10 Common Causes of Tooth Sensitivity

10 Common Causes of Tooth Sensitivity

Tooth sensitivity is one of the most common dental problems characterized by a sudden, sharp pain that is aggravated by particular substances or temperatures, but typically resolves itself rapidly. While tooth sensitivity is a common problem, it is not always easy to pinpoint its cause. Sometimes it is a result of the way you brush your teeth or floss, or it may be due to tooth decay or gum disease. If you have a sudden, sharp pain in your teeth that lessens or goes away after a short period of time, chances are that you are experiencing tooth sensitivity.

Here are some causes and ways you can relieve tooth sensitivity.

1. Eroded enamel

When your tooth enamel is lost, the dentin exposed results in greater tooth sensitivity. That is the reason teeth require just as much protection from foraging enamel as possible. Practice rigorous oral hygiene by brushing and flossing daily to prevent enamel erosion. See your dentist frequently to avoid tooth decay and deterioration.

Eroded enamel


2. Tooth decay

The acids produced by bacteria on the surface of teeth can damage tooth enamel, leading to biting sensitivity and pain. Therefore, it’s vital to keep routine dental care and not consume sugary foods, which serve as regenerators of oral bacteria.

Tooth decay


3. Cracked teeth

If you have a weak or broken tooth, you may be at risk for inflammation. This is because bacteria can seep into the tooth and cause trouble. If you have an inflamed tooth, it may be difficult to eat or drink, and you may experience pain. If you think you may have an inflamed tooth, it is important to see a dentist as soon as possible for an evaluation.

Cracked teeth

4. Bruxism (teeth grinding)

Grinding your teeth can cause damage to the enamel of your teeth and result in sensitivity. Address the anxieties causing you to grind your teeth or talk to your dentist about getting a protective mouth guard or splint. In severe cases, you might get Botox to reduce your pain levels, in addition to restorative dentistry for damaged teeth.

Bruxism (teeth grinding)

5. Gum recession

When your gums pull away from your teeth, the root is exposed. The tooth root does not have enamel for the body to protect it, so it is much more sensitive than the rest of our teeth. Gum recession often occurs with age, but it can be a sign of gum disease, too, since it was caused by brushing too hard or using a tough-bristled toothbrush.

Gum recession

6. Brushing too hard

Many people think that the harder they brush their teeth, the cleaner they will be. However, brushing too firmly or using tough-bristled toothbrushes can actually break down the enamel or stimulate tooth recession.

If you’re worried about damaging your enamel, there are a few things you can do to protect it. First, use a soft-bristled toothbrush and gentle strokes when brushing. Second, avoid using abrasive toothpastes or mouthwashes. And finally, see your dentist regularly for professional cleanings and checkups.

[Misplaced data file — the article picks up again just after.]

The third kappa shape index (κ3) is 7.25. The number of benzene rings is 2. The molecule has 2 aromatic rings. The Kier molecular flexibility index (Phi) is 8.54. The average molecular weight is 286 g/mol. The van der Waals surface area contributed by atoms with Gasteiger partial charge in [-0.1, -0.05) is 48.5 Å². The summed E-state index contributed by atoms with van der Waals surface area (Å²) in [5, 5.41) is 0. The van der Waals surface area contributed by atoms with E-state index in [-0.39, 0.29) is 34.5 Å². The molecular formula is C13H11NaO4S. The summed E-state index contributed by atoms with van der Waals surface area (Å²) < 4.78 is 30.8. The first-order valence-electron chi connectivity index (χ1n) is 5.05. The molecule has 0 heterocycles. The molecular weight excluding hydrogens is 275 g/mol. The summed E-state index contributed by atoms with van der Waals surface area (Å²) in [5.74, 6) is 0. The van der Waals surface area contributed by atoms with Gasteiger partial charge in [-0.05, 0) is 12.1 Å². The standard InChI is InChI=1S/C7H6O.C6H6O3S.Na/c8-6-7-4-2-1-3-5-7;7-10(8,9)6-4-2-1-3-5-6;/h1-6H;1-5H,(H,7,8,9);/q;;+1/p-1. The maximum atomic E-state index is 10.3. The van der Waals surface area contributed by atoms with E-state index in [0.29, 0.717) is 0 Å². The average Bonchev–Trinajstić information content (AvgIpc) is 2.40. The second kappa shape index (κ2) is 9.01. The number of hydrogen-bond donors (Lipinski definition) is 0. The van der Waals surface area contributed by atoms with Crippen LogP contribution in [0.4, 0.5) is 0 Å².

Brushing too hard

7. Using a whitening toothpaste

Whitening toothpastes have become increasingly popular in recent years as people seek ways to achieve brighter smiles. While these toothpastes can be effective at removing stains, they also contain abrasives that can cause sensitivity.

To make sensitivity stops, consider using a desensitizing toothpaste, or see your dentist to obtain a desensitizing sealant.


Using a whitening toothpaste

8. Long-term use of mouthwash

Some over-the-counter mouthwashes contain chemicals that can weaken your enamel, thus weakening your teeth. For a fluoride mouthwash, choose a different option or choose to skip it altogether. Mouthwash is not a necessity so long as you practice good dental hygiene by brushing and flossing regularly.

Long-term use of mouthwash


9. Acidic food

Avoid acidic food, like soda, sour candy, and alcohol, which can erode enamel, increasing the likelihood of sensitivity. Instead, opt for fruit, vegetables, cheese, yogurt and water, which support a healthy mouth. If you do end up consuming acidic food, don’t brush your teeth right after, when your enamel is weakened by the acid, but wait at least an hour.

Choose fruit, vegetables, cheese, yogurt, and water that is absent of acid. Avoid soda, sour candy, and alcohol which can erode enamel and harm your teeth. Don’t brush your teeth immediately after eating acidic food, but rather wait at least an hour.

Acidic food

10. Sensitivity after dental treatment

Teeth may be sensitive after undergoing a teeth whitening procedure, professional cleaning, and tooth restoration procedures. These side effects will often dissipate within 2 to 4 weeks. If they continue to persist, contact a dentist; it may be a sign of an infection.



See Dentist For Life

Looking for an experienced and trusted dentist in Marysville, Ohio? Look no further than Dentist For Life! We provide comprehensive dental care for patients of all ages. We take a wide variety of insurance plans and are currently accepting new patients. You can reach us at (937) 707-1111 or schedule your appointment online here.

Leave a Reply

Your email address will not be published. Required fields are marked *